Use of fractional flow reserve significantly improved 1-year mortality rates in adults with stable ischemic heart disease, according to a review of 17,989 patients.
Although fractional flow reserve (FFR) has demonstrated value in guiding coronary revascularization, its impact on outcomes in patients with stable ischemic heart disease has not been well studied in a large population, wrote, of the University of California, Los Angeles, and colleagues.
In a study published in the Journal of the American College of Cardiology, the researchers analyzed data from the Veterans Affairs Clinical Assessment, Reporting, and Tracking Program for adults who underwent coronary angiography between January 2009 and September 2017. The study included patients with angiographically intermediate disease, defined as 40%-69% diameter stenosis on visual inspection.
The rate of FFR use increased from 14.8% to 18.5% during the study period for all patients with intermediate lesions, and from 44% to 75% for those who had percutaneous coronary intervention, the researchers wrote.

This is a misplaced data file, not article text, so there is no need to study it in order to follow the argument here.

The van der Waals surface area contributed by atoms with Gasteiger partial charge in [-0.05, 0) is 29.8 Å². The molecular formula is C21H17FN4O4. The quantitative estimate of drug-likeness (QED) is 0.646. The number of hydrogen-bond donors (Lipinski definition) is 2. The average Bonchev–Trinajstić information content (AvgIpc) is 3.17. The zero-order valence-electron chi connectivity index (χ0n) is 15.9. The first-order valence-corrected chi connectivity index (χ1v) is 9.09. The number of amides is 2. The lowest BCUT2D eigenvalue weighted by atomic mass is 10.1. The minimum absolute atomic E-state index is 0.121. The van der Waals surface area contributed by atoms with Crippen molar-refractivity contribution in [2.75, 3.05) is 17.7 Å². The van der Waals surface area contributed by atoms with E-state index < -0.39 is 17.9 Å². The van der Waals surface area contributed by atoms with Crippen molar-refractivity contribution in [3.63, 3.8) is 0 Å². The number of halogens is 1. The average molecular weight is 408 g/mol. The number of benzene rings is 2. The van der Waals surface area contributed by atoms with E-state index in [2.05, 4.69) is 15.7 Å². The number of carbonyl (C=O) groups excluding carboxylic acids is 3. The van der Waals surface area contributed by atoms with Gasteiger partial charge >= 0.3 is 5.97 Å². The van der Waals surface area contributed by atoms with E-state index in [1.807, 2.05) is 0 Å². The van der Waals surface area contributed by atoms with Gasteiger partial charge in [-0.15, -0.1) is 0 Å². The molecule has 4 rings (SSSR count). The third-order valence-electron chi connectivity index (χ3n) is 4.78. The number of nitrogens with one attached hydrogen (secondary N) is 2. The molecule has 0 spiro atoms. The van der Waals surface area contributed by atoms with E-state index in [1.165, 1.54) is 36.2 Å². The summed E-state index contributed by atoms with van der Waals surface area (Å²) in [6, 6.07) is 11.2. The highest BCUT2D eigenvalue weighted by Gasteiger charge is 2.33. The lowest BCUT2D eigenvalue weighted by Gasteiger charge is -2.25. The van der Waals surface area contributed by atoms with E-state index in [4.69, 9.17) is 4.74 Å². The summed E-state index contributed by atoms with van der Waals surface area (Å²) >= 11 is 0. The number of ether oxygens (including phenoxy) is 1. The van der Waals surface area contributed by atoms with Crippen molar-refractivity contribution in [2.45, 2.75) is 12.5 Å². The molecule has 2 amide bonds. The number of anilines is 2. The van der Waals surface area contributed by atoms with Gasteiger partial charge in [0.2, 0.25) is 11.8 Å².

Overall, based on hazard models, 1-year mortality was significantly lower in patients who underwent FFR, compared with those who had angiography only (2.8% vs. 5.9%; P less than 0.001). In addition, FFR use in revascularization was associated with a 43% reduced 1-year mortality risk, compared with angiography only.
The findings were limited by several factors, including the observational nature of the study, inability to distinguish between cardiovascular and noncardiovascular mortality, lack of data on the technical performance of the FFR, and a relatively short follow-up period, the researchers noted.
However, the results were strengthened by the large sample size, and support the use of FFR-guided revascularization in patients with angiographically intermediate stenosis, they wrote.
“Future registry-based studies accounting for all physiologic modalities are warranted to accurately quantify the landscape of coronary physiology-guided revascularization,” they added.
The study was supported in part by the Rocky Mountain Regional VA Medical Center in Aurora, Colo. Lead author Dr. Parikh had no financial conflicts to disclose.
SOURCE: Parikh RV et al. .